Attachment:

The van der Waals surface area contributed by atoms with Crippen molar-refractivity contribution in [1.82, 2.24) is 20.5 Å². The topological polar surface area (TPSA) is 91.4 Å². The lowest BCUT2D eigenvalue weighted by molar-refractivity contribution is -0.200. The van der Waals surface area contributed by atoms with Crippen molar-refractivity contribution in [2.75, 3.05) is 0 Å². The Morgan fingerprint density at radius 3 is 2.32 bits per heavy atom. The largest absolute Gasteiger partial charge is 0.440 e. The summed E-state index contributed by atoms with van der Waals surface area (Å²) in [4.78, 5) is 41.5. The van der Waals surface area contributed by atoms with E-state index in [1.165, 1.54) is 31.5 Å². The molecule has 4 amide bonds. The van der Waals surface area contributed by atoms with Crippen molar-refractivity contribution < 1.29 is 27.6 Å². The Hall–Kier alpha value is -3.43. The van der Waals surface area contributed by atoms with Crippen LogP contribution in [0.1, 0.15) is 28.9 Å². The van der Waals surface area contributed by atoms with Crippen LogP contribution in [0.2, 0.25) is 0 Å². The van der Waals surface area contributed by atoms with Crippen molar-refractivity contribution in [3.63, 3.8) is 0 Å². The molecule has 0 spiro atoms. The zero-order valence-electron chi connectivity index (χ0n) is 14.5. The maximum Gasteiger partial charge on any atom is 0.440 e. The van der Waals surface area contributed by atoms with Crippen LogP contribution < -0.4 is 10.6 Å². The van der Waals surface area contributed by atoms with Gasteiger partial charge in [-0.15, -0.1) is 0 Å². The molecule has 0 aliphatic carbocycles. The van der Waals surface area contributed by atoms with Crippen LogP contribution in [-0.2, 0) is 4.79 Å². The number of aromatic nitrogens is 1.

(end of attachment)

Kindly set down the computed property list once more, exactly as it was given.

The van der Waals surface area contributed by atoms with Crippen molar-refractivity contribution in [1.82, 2.24) is 20.5 Å². The topological polar surface area (TPSA) is 91.4 Å². The lowest BCUT2D eigenvalue weighted by molar-refractivity contribution is -0.200. The van der Waals surface area contributed by atoms with Crippen molar-refractivity contribution in [2.75, 3.05) is 0 Å². The Morgan fingerprint density at radius 3 is 2.32 bits per heavy atom. The largest absolute Gasteiger partial charge is 0.440 e. The summed E-state index contributed by atoms with van der Waals surface area (Å²) in [4.78, 5) is 41.5. The van der Waals surface area contributed by atoms with E-state index in [1.165, 1.54) is 31.5 Å². The molecule has 4 amide bonds. The van der Waals surface area contributed by atoms with Crippen molar-refractivity contribution < 1.29 is 27.6 Å². The Hall–Kier alpha value is -3.43. The van der Waals surface area contributed by atoms with Crippen LogP contribution in [0.1, 0.15) is 28.9 Å². The van der Waals surface area contributed by atoms with Crippen LogP contribution in [0.2, 0.25) is 0 Å². The van der Waals surface area contributed by atoms with Crippen molar-refractivity contribution in [3.63, 3.8) is 0 Å². The molecule has 0 spiro atoms. The zero-order valence-electron chi connectivity index (χ0n) is 14.5. The maximum Gasteiger partial charge on any atom is 0.440 e. The van der Waals surface area contributed by atoms with Crippen LogP contribution < -0.4 is 10.6 Å². The van der Waals surface area contributed by atoms with Gasteiger partial charge in [-0.15, -0.1) is 0 Å². The molecule has 0 aliphatic carbocycles. The van der Waals surface area contributed by atoms with Crippen LogP contribution in [-0.2, 0) is 4.79 Å². The number of aromatic nitrogens is 1.